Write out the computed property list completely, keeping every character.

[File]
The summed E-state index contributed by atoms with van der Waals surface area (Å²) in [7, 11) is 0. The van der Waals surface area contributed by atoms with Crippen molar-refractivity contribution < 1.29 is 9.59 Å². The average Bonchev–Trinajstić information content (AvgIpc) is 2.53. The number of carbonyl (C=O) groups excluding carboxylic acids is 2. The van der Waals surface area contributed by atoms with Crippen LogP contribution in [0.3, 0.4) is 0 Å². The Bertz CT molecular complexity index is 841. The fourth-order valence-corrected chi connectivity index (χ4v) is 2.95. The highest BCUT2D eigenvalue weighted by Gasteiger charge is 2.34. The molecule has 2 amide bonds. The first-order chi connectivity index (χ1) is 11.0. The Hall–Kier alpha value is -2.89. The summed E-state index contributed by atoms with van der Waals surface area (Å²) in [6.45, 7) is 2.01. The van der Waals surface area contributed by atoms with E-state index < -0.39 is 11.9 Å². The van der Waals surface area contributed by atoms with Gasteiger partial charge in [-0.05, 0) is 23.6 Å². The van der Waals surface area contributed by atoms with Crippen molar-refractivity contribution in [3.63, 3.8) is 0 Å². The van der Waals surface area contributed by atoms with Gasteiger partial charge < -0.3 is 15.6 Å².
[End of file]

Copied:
The summed E-state index contributed by atoms with van der Waals surface area (Å²) in [7, 11) is 0. The van der Waals surface area contributed by atoms with Crippen molar-refractivity contribution < 1.29 is 9.59 Å². The average Bonchev–Trinajstić information content (AvgIpc) is 2.53. The number of carbonyl (C=O) groups excluding carboxylic acids is 2. The van der Waals surface area contributed by atoms with Crippen LogP contribution in [0.3, 0.4) is 0 Å². The Bertz CT molecular complexity index is 841. The fourth-order valence-corrected chi connectivity index (χ4v) is 2.95. The highest BCUT2D eigenvalue weighted by Gasteiger charge is 2.34. The molecule has 2 amide bonds. The first-order chi connectivity index (χ1) is 11.0. The Hall–Kier alpha value is -2.89. The summed E-state index contributed by atoms with van der Waals surface area (Å²) in [6.45, 7) is 2.01. The van der Waals surface area contributed by atoms with E-state index < -0.39 is 11.9 Å². The van der Waals surface area contributed by atoms with Gasteiger partial charge in [-0.05, 0) is 23.6 Å². The van der Waals surface area contributed by atoms with Crippen molar-refractivity contribution in [3.63, 3.8) is 0 Å². The van der Waals surface area contributed by atoms with Gasteiger partial charge < -0.3 is 15.6 Å².